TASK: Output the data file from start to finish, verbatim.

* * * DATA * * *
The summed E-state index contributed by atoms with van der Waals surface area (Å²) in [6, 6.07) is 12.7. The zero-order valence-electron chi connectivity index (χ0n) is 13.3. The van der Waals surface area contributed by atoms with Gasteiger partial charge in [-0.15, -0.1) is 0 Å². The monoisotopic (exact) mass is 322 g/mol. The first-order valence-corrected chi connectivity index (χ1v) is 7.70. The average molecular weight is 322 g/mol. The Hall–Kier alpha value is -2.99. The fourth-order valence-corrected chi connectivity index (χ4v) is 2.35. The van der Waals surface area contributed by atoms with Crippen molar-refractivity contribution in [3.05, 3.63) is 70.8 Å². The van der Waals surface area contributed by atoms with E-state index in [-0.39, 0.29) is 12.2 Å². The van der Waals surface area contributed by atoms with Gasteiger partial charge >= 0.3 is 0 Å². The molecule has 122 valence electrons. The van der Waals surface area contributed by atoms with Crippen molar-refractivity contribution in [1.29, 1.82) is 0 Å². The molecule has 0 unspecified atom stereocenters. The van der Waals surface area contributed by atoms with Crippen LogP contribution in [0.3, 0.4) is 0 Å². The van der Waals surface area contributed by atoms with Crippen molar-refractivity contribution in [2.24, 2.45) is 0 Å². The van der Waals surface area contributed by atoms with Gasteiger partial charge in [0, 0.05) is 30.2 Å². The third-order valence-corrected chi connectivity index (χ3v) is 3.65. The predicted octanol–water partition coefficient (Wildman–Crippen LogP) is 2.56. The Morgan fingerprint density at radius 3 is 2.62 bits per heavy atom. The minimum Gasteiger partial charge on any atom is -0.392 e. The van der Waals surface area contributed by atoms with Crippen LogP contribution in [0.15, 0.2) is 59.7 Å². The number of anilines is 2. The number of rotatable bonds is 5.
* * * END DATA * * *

The summed E-state index contributed by atoms with van der Waals surface area (Å²) in [6, 6.07) is 12.7. The zero-order valence-electron chi connectivity index (χ0n) is 13.3. The van der Waals surface area contributed by atoms with Gasteiger partial charge in [-0.15, -0.1) is 0 Å². The monoisotopic (exact) mass is 322 g/mol. The first-order valence-corrected chi connectivity index (χ1v) is 7.70. The average molecular weight is 322 g/mol. The Hall–Kier alpha value is -2.99. The fourth-order valence-corrected chi connectivity index (χ4v) is 2.35. The van der Waals surface area contributed by atoms with Crippen molar-refractivity contribution in [3.05, 3.63) is 70.8 Å². The van der Waals surface area contributed by atoms with E-state index in [-0.39, 0.29) is 12.2 Å². The van der Waals surface area contributed by atoms with Gasteiger partial charge >= 0.3 is 0 Å². The molecule has 122 valence electrons. The van der Waals surface area contributed by atoms with Crippen molar-refractivity contribution in [1.29, 1.82) is 0 Å². The molecule has 0 unspecified atom stereocenters. The van der Waals surface area contributed by atoms with Crippen LogP contribution in [0.3, 0.4) is 0 Å². The van der Waals surface area contributed by atoms with Crippen molar-refractivity contribution in [2.24, 2.45) is 0 Å². The van der Waals surface area contributed by atoms with Gasteiger partial charge in [0, 0.05) is 30.2 Å². The third-order valence-corrected chi connectivity index (χ3v) is 3.65. The predicted octanol–water partition coefficient (Wildman–Crippen LogP) is 2.56. The Morgan fingerprint density at radius 3 is 2.62 bits per heavy atom. The minimum Gasteiger partial charge on any atom is -0.392 e. The van der Waals surface area contributed by atoms with Crippen LogP contribution in [0.15, 0.2) is 59.7 Å². The number of anilines is 2. The number of rotatable bonds is 5.